During the winter of 1990/91 30% of the Whiskey mountain bighorn sheep herd was lost to a pneumonia outbreak. By 1997 the herd was half of what it had been. The geologist David Love reported seeing deformities in the sheep, that he had seen in animals with selenium poisoning. Later testing showed that the sheep were actually suffering from low selenium levels. The effects of either can sometimes be the same. Further study demonstrated that selenium deficiencies were indeed affecting the herd, and manifesting in the form of White Muscle Disease. Pat Hnilicka also observed “periodontal disease” in the herd. This has later been described to be very similar what has been observed as under bites, in animals in Utah, Montana, and Wyoming. This study also demonstrated that nitrate deposition was lowering forage selenium levels.
The selenium deficiencies seen in these sheep could not be accounted for by forage levels alone, although this was absolutely a complicating factor in these deficiencies. 2,4-D and Diacmba were known to be used in some of these applications. And based on the whole of the conditions documented it has been proposed that herbicide induced selenium deficiency and Post Partum thyroidistis is responsible for much of what we see play out following these herbicide applications including the selenium deficiencies that cause white muscle disease, failure to thrive, reduced fecundity and the propensity for pneumonia die offs. The supplementation of selenium in Postpartum thyroiditis has been shown to improve the condition, as was seen with selenium supplementation on Whiskey Mountain. These sheep were also deficient in other minerals that are associated with thyroid disease including cobalt and magnesium. Prior to the discovery of the selenium deficiency it was first believed to be a case of hypomagnesemia. This is laid out at the bottom of this page.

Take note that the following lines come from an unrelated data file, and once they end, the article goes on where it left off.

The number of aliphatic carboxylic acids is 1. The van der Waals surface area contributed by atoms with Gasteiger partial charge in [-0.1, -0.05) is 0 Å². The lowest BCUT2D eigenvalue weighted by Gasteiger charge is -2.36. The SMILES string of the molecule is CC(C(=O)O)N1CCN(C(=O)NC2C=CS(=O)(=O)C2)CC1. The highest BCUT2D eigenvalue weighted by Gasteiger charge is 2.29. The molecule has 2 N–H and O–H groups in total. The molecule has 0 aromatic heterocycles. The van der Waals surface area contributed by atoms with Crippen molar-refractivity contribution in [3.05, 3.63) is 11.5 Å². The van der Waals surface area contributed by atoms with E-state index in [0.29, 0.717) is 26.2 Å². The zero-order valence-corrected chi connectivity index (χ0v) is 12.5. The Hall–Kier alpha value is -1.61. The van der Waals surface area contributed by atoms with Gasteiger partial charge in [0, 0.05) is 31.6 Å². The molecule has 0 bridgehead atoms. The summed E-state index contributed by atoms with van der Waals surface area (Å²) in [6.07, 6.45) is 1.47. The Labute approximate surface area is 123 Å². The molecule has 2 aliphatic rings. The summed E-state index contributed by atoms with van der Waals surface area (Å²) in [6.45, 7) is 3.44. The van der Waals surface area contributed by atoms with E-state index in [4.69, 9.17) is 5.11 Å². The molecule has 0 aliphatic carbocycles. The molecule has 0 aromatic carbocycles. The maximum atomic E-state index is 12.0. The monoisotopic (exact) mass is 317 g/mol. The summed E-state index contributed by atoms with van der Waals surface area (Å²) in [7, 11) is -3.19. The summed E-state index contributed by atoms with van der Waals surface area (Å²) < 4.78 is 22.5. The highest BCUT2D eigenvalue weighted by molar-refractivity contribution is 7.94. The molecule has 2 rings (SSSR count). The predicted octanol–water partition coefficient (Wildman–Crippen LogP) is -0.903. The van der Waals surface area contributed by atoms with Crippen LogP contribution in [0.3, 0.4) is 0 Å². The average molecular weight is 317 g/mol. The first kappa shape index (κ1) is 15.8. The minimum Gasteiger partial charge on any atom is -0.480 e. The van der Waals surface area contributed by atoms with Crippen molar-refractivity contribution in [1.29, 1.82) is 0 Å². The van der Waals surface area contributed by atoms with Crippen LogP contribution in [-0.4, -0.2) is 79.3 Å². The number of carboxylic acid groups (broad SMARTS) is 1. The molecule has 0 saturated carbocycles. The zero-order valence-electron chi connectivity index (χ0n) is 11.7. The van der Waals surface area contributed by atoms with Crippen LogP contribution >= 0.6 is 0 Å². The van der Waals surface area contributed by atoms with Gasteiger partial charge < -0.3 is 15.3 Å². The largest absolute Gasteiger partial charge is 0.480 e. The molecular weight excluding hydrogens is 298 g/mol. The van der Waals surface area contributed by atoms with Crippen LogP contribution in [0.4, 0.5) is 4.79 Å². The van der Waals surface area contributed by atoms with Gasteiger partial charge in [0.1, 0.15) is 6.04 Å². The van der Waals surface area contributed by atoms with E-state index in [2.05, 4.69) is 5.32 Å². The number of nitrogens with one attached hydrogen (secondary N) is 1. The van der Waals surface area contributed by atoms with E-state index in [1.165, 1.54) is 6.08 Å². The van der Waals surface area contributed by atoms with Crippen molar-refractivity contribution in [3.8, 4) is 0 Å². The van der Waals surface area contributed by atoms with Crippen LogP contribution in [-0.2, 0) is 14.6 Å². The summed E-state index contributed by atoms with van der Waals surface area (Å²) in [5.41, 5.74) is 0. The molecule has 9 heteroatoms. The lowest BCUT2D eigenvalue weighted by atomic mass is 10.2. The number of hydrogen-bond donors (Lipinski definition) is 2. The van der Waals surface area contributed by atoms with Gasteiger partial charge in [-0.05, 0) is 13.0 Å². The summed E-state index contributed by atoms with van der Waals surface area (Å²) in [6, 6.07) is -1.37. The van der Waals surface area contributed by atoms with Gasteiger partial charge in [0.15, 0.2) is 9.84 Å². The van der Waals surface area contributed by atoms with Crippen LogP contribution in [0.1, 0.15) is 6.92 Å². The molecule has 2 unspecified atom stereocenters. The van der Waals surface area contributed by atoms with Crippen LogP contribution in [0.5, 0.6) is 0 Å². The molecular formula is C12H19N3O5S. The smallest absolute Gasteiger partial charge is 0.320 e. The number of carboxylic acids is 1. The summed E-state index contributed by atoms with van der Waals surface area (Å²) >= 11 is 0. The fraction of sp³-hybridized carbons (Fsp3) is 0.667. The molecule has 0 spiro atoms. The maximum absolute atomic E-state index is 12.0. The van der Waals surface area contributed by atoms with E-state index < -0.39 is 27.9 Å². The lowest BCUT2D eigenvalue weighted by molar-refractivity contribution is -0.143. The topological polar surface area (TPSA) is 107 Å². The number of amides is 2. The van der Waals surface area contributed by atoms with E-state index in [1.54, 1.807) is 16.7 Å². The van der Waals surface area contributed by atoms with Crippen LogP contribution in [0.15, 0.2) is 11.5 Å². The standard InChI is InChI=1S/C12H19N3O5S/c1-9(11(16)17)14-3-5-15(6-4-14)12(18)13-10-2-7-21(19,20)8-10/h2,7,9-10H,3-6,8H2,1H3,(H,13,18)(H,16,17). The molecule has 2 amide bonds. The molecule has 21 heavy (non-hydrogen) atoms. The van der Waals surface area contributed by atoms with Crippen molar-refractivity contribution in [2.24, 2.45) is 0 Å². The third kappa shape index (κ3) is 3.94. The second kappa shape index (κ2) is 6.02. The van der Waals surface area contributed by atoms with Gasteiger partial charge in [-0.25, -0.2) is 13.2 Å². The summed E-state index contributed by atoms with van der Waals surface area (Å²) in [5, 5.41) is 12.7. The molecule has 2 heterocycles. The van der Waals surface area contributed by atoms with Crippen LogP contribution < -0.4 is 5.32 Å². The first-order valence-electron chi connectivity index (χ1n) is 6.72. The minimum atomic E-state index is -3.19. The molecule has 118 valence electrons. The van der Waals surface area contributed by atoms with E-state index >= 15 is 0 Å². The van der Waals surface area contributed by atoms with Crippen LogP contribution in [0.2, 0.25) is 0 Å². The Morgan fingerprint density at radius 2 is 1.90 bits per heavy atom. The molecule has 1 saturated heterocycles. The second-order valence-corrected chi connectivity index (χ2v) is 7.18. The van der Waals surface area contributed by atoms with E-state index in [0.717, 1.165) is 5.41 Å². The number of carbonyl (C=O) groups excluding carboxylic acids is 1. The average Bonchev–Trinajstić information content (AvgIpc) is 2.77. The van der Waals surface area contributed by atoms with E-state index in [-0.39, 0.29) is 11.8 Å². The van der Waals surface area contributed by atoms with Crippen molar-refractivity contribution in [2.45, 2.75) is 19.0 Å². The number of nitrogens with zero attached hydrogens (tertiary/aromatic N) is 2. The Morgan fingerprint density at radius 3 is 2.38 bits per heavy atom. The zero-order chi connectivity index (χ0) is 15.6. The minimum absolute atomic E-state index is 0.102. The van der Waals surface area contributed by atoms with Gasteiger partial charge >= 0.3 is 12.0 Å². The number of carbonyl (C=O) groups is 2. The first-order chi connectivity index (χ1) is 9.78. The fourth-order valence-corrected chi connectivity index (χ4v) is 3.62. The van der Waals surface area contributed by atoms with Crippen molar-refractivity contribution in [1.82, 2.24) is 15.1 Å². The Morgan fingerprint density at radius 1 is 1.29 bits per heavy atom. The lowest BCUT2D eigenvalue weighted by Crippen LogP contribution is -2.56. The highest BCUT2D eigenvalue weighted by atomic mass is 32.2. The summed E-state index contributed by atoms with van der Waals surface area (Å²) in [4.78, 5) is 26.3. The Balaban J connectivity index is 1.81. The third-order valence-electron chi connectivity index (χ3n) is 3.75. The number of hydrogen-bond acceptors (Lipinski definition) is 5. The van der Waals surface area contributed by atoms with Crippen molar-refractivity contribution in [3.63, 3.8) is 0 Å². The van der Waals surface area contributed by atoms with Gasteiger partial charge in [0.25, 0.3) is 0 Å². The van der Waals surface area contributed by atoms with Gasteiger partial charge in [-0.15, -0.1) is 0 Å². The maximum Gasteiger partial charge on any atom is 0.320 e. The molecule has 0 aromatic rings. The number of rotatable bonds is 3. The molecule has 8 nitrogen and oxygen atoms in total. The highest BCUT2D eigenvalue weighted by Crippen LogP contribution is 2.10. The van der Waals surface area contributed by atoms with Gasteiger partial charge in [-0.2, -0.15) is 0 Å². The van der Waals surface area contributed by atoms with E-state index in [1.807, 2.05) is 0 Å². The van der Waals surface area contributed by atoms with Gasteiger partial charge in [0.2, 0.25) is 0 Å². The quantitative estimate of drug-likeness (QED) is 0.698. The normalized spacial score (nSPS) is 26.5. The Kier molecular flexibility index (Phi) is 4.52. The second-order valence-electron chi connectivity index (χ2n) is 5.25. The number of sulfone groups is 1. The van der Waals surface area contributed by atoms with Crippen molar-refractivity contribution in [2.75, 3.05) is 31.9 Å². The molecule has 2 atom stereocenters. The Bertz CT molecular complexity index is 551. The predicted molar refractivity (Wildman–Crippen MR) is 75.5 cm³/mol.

Torrey rim, at the foot of Whiskey Mountain, has been the site of habitat improvements for the Whiskey mountain bighorn sheep herd. Torrey rim is the winter sight for both the Arrow and Whiskey mountain herds. Sage brush cover on Torrey rim has been significantly reduced, and the entire area altered over the last 20+ years. Pesticide application in these habitat alterations occurred prior to every die off, beginning in the late 1980s. In the absence of pesticide applications prior to fall of 2014, the population began to rebound after 20 years of declines and suppression. Lamb numbers had come up to as high as 40 lambs to 100 ewes during this recovery.
Here is an excerpt from one proposal dated 2001 “Prescribed burns, herbicide control of mat forming cushion plants, range pitting, meadow restoration on BLM Ridge, Noon Rock, Whiskey Mountain, Sheep Ridge, Torrey Rim, Rim Draw, Trail Lake (HAs 9,10): 1170-1350 acres total” These applications predates one of the last large die offs. Many of these treatments were intended to reduce sagebrush, and increase grass growth. The report for pre 2000 habitat enhancements is no longer available on line.
One of the “mat forming cushion plants” that was the target of herbicide applications is fringed sage brush. Wyoming Fish and Game has said that these are not palatable to bighorn sheep, yet when they hit their winter range on Torrey rim in September one of the first plants that they target is fringed sage brush. This has been observed by bighorn biologists. If these are not palatable plants to big horn sheep, then why do they target and consume them? One explanation is that the sheep target fringed sage brush during that small window when the first show up on Torrey rim for an essential oil in the sage brush that works like a dewormer ridding the sheep of lung worms. These lung worms have been shown to play a role in pneumonia outbreaks seen in these sheep. Another explanation that has been proposed is that they are eating these plants because they have just been treated with pesticides. The application of pesticides on Torrey rim has occurred in August, just a month before the sheep arrive in September. Wildlife has been shown to be drawn into herbicide treated foliage to feed on it. Some herbicides like Tebuthiuron that is used for the removal of sage brush in wildlife habitat projects persists in the soil and plants for 10 years after application drawing wildlife into feed on treated areas for years after the initial application(1).
High T4 to T3 ratio (T7) or a high r-T3 (another rare test) are suggestive of peripheral cellular resistance as these levels indicate a decreased conversion of T4 to T3. Decreased conversion may also be due to selenium deficiency or mercury toxicity.”